LGBTQ bills advance in Sacramento

  • by Matthew S. Bajko, Assistant Editor
  • Wednesday April 10, 2024
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Equality California Executive Director Tony Hoang speaks April 8 on the steps of the state Capitol where he was joined by lawmakers and LGBTQ advocates. Photo: Courtesy Assemblymember Chris Ward's X
Equality California Executive Director Tony Hoang speaks April 8 on the steps of the state Capitol where he was joined by lawmakers and LGBTQ advocates. Photo: Courtesy Assemblymember Chris Ward's X

With state legislators back from their spring recess, various LGBTQ bills are advancing out of oversight committees in the California Legislature. As in previous years, most of the bills are related to health issues or protecting transgender individuals who have come under increasing attack by Republican leaders and conservative groups.

One bill attracting significant interest from LGBTQ health advocates is Senate Bill 957 authored by gay state Senator Scott Wiener (D-San Francisco). As the Bay Area Reporter first reported in January, the legislation aims to ensure that state health officials are meeting their requirements to ask about sexual orientation and gender identity demographics, known as SOGI data for short.

It is in response to a scathing 2023 report from California's state auditor that found the statewide health department's SOGI data collection efforts were woefully inadequate. If enacted, SB 957 would require that state health officials implement all of the recommendations in the audit.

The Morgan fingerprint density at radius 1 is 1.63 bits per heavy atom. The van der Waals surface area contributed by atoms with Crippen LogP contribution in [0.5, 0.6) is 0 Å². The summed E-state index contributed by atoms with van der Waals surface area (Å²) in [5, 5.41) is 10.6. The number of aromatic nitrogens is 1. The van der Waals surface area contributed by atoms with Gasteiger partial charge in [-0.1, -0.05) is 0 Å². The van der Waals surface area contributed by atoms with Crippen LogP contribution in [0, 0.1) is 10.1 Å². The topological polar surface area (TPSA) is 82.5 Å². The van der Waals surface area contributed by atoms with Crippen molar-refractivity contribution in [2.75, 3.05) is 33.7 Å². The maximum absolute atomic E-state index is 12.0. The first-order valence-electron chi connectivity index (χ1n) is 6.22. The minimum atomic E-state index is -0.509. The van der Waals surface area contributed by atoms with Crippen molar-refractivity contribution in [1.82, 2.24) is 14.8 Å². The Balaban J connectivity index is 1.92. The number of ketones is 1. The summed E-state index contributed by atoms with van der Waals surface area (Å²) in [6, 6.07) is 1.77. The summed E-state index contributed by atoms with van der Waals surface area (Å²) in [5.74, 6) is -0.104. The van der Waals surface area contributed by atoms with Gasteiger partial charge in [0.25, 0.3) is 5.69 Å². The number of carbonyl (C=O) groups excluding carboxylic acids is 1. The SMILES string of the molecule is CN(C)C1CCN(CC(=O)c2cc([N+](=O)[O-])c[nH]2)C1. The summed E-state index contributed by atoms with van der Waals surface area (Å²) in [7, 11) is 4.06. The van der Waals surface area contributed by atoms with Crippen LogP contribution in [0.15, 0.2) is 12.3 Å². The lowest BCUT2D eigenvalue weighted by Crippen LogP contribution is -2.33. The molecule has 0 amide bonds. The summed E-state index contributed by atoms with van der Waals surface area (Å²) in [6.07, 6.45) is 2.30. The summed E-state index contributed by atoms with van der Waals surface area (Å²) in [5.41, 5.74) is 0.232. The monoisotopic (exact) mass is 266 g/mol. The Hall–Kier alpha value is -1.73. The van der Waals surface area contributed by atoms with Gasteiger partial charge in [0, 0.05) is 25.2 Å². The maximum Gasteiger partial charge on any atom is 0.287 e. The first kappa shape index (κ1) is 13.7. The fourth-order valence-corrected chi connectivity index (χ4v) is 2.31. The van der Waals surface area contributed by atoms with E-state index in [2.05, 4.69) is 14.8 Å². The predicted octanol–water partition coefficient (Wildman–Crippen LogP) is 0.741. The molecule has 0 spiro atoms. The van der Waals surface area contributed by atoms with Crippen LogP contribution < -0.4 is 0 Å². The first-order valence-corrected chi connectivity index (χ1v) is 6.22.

Having made it out of the Senate Judiciary Committee in March, the bill earlier this month passed out of the Senate Judiciary Committee on a similar 9-2 vote. It is now before the Senate Appropriations Committee, where it could be taken up on April 15.

"We can't fix a problem we can't measure, and with SB 957 we can take a critical step to delivering true health equity," stated Wiener. "California must begin collecting data to understand the unique health challenges faced by LGBTQ people."

Statewide LGBTQ advocacy organization Equality California, the California LGBTQ Health & Human Services Network, and the San Francisco AIDS Foundation are all sponsoring the bill. The California Legislative LGBTQ Caucus is a co-sponsor and has made it one of its priority bills this year.